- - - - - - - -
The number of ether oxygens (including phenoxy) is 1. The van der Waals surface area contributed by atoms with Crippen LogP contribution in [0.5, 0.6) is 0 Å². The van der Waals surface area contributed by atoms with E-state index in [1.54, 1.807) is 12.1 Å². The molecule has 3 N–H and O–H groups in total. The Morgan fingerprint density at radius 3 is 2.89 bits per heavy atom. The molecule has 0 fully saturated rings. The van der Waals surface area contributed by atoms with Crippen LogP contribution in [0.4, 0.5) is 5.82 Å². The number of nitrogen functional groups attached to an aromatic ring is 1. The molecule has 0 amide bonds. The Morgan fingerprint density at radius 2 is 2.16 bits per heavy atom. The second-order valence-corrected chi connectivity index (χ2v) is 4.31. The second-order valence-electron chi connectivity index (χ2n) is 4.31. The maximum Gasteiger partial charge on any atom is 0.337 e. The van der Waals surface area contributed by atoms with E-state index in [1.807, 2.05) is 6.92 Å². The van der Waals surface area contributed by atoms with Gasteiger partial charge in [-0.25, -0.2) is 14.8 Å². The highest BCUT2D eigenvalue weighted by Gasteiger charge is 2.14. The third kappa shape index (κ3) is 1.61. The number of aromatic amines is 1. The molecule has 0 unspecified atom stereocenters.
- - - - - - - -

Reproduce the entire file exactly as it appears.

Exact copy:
The number of ether oxygens (including phenoxy) is 1. The van der Waals surface area contributed by atoms with Crippen LogP contribution in [0.5, 0.6) is 0 Å². The van der Waals surface area contributed by atoms with E-state index in [1.54, 1.807) is 12.1 Å². The molecule has 3 N–H and O–H groups in total. The Morgan fingerprint density at radius 3 is 2.89 bits per heavy atom. The molecule has 0 fully saturated rings. The van der Waals surface area contributed by atoms with Crippen LogP contribution in [0.4, 0.5) is 5.82 Å². The number of nitrogen functional groups attached to an aromatic ring is 1. The molecule has 0 amide bonds. The Morgan fingerprint density at radius 2 is 2.16 bits per heavy atom. The second-order valence-corrected chi connectivity index (χ2v) is 4.31. The second-order valence-electron chi connectivity index (χ2n) is 4.31. The maximum Gasteiger partial charge on any atom is 0.337 e. The van der Waals surface area contributed by atoms with E-state index in [1.807, 2.05) is 6.92 Å². The van der Waals surface area contributed by atoms with Gasteiger partial charge in [-0.25, -0.2) is 14.8 Å². The highest BCUT2D eigenvalue weighted by Gasteiger charge is 2.14. The third kappa shape index (κ3) is 1.61. The number of aromatic amines is 1. The molecule has 0 unspecified atom stereocenters.